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# If X and Y are sets of integers, X # Y denotes the set of

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If X and Y are sets of integers, X # Y denotes the set of [#permalink]

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29 May 2012, 09:09
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If X and Y are sets of integers, X # Y denotes the set of integers that belong to set X or set Y, but not both. If X consists of 10 integers, Y consists of 18 integers, and 6 of the integers are in both X and Y, then X # Y consists of how many integers?

A. 6
B. 16
C. 22
D. 30
E. 174
[Reveal] Spoiler: OA

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Re: If X and Y are sets of integers, X # Y denotes the set of [#permalink]

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29 May 2012, 09:39
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carcass wrote:
If X and Y are sets of integers, X # Y denotes the set of integers that belong to set X or set Y, but not both. If X consists of 10 integers, Y consists of 18 integers, and 6 of the integers are in both X and Y, then X # Y consists of how many integers?

A. 6
B. 16
C. 22
D. 30
E. 174

The number of integers that belong to set X ONLY is 10-6=4;
The number of integers that belong to set Y ONLY is 18-6=12;

The number of integers that belong to set X or set Y, but not both is 4+12=16.

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Re: If X and Y are sets of integers, X # Y denotes the set of [#permalink]

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29 May 2012, 16:52
thanks bunuel ..........a tricky question to read carefully, but simple in the end.
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Re: If X and Y are sets of integers, X # Y denotes the set of [#permalink]

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31 May 2012, 04:32
This one could be solved with ease if one happens to draw a venn diagram. Significantly reduces the time.
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Re: If X and Y are sets of integers, X # Y denotes the set of [#permalink]

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31 May 2012, 05:03
The catch is to read the question carefully.

The approach by Bunnel is simple ans straight-forward
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Re: If X and Y are sets of integers, X # Y denotes the set of [#permalink]

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09 Jul 2014, 09:04
Bunuel wrote:
carcass wrote:
If X and Y are sets of integers, X # Y denotes the set of integers that belong to set X or set Y, but not both. If X consists of 10 integers, Y consists of 18 integers, and 6 of the integers are in both X and Y, then X # Y consists of how many integers?

A. 6
B. 16
C. 22
D. 30
E. 174

The number of integers that belong to set X ONLY is 10-6=4;
The number of integers that belong to set Y ONLY is 18-6=12;

The number of integers that belong to set X or set Y, but not both is 4+12=16.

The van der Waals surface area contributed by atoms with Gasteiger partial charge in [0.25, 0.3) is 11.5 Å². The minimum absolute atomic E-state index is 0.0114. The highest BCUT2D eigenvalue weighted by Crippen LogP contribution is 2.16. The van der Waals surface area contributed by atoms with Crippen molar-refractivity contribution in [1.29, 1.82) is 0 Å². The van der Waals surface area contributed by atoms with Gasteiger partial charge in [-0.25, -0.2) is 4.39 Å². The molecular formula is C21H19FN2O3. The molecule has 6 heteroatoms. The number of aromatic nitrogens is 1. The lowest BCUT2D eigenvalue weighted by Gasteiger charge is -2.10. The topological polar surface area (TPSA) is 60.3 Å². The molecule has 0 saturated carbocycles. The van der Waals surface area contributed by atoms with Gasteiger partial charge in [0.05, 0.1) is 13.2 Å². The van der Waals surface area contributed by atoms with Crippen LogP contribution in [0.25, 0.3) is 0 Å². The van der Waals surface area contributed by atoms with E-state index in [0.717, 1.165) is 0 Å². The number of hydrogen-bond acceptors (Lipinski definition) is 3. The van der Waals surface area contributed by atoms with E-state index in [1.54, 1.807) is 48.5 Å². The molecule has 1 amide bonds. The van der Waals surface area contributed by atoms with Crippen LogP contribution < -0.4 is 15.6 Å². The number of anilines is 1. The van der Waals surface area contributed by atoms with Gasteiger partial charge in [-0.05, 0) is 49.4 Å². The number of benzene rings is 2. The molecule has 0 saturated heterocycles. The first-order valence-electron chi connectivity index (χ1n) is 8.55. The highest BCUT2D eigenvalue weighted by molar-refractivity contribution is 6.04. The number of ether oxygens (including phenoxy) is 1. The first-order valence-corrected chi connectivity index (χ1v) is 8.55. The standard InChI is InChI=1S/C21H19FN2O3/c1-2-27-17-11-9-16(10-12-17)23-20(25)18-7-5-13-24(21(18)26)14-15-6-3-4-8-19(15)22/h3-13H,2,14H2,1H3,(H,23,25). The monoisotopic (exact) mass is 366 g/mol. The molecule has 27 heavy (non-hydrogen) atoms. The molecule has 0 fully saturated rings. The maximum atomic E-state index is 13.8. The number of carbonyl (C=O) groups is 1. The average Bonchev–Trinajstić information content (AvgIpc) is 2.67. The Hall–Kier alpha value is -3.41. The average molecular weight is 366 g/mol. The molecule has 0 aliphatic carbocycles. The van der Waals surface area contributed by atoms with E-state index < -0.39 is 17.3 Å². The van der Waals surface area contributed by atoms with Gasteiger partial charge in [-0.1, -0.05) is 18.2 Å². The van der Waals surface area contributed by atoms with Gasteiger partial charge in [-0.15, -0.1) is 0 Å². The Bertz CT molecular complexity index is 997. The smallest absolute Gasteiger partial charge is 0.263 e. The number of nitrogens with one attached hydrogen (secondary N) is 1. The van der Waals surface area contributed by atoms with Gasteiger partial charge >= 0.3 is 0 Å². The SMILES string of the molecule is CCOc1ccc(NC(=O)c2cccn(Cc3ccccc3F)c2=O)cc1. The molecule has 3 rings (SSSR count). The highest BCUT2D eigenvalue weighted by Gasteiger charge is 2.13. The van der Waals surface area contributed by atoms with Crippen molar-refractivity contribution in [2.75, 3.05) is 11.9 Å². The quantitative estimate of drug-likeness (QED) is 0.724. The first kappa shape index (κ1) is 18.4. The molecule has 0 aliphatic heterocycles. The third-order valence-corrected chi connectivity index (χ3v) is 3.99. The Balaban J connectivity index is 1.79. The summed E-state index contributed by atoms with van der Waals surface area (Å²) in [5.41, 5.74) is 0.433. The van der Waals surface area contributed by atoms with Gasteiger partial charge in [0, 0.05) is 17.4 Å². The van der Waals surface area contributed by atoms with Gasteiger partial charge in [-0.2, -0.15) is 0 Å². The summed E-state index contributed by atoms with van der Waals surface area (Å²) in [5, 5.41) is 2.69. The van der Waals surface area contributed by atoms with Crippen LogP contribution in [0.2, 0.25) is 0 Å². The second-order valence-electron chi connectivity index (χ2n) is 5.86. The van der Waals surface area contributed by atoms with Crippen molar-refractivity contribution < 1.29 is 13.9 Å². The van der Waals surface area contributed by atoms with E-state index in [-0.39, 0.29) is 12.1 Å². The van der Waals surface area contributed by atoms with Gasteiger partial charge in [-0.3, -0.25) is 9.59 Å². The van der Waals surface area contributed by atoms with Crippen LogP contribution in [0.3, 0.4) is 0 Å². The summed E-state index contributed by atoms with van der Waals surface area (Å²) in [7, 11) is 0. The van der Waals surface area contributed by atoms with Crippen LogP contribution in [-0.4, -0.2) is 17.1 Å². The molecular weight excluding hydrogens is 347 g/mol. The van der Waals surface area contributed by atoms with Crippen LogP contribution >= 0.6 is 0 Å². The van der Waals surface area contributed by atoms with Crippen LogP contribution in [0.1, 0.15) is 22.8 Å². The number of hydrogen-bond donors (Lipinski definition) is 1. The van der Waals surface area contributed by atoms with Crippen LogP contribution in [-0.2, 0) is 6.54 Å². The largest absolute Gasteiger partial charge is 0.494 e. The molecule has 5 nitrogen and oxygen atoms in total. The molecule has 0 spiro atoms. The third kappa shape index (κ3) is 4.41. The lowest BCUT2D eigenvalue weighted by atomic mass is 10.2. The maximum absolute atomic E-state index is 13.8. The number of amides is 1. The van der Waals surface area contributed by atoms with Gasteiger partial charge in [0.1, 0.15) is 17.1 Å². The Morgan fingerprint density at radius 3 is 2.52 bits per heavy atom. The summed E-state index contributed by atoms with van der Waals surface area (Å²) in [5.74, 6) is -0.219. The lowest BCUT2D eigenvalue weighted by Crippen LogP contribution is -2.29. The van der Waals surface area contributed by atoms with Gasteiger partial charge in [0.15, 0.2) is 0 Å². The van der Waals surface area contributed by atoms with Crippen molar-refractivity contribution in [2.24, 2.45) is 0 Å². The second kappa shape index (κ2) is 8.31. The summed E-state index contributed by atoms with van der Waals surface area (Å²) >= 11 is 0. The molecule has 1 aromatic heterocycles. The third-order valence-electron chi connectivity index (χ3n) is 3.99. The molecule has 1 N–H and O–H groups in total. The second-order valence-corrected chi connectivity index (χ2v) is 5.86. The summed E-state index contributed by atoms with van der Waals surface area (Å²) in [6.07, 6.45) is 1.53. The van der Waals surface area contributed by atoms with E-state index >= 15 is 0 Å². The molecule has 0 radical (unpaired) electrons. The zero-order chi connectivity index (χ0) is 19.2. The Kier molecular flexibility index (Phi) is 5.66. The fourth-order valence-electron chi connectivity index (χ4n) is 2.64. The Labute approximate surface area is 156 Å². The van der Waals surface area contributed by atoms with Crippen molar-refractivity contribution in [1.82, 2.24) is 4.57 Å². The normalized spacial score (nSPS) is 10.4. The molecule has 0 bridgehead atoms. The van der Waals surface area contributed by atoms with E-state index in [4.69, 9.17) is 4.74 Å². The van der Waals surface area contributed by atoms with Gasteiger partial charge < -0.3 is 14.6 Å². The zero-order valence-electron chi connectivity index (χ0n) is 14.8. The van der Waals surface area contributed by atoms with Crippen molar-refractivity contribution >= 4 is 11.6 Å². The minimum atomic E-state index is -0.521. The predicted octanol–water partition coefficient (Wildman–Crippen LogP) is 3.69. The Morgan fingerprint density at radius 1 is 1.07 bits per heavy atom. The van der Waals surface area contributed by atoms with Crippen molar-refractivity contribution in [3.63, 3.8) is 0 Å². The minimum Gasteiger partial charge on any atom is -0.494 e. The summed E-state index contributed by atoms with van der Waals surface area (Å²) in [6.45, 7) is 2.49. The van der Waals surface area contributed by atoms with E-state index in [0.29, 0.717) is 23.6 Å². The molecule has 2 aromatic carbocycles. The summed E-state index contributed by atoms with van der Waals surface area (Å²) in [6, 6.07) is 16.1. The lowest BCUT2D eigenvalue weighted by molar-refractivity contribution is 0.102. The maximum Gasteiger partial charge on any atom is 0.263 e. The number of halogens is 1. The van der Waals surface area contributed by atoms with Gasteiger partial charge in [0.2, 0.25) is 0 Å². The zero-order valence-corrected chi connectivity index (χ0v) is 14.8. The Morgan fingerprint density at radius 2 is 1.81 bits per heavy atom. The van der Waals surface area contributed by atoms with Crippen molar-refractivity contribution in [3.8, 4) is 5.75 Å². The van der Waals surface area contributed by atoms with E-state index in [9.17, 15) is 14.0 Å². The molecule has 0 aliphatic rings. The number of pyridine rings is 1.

Hi

I know its silly question but can you please clear my understanding?
Why cannot I do.... 10+18-6??? am I not deducting both from X and Y by doing this??
Math Expert
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Kudos [?]: 80120 [0], given: 10027

Re: If X and Y are sets of integers, X # Y denotes the set of [#permalink]

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09 Jul 2014, 09:16
GGMAT760 wrote:
Bunuel wrote:
carcass wrote:
If X and Y are sets of integers, X # Y denotes the set of integers that belong to set X or set Y, but not both. If X consists of 10 integers, Y consists of 18 integers, and 6 of the integers are in both X and Y, then X # Y consists of how many integers?

A. 6
B. 16
C. 22
D. 30
E. 174

The number of integers that belong to set X ONLY is 10-6=4;
The number of integers that belong to set Y ONLY is 18-6=12;

The number of integers that belong to set X or set Y, but not both is 4+12=16.

Hi

I know its silly question but can you please clear my understanding?
Why cannot I do.... 10+18-6??? am I not deducting both from X and Y by doing this??

That way you'll get the total number of elements in X and y, while we need the number of elements that belong to set X or set Y, but not both.

6 elements belong to both X and y, thus there are 10-6=4 unique elements in X and 18-6=12 unique elements in Y. Thus there are total of 4 + 12 = 16 unique elements in X and Y.

Hope it's clear.
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Re: If X and Y are sets of integers, X # Y denotes the set of [#permalink]

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10 Jul 2014, 01:44
2
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X #Y represents the shaded region as shown in diagram

Answer = 16 = B
Attachments

x.png [ 5.24 KiB | Viewed 1710 times ]

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Re: If X and Y are sets of integers, X # Y denotes the set of [#permalink]

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18 Feb 2016, 00:08
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Re: If X and Y are sets of integers, X # Y denotes the set of   [#permalink] 18 Feb 2016, 00:08
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# If X and Y are sets of integers, X # Y denotes the set of

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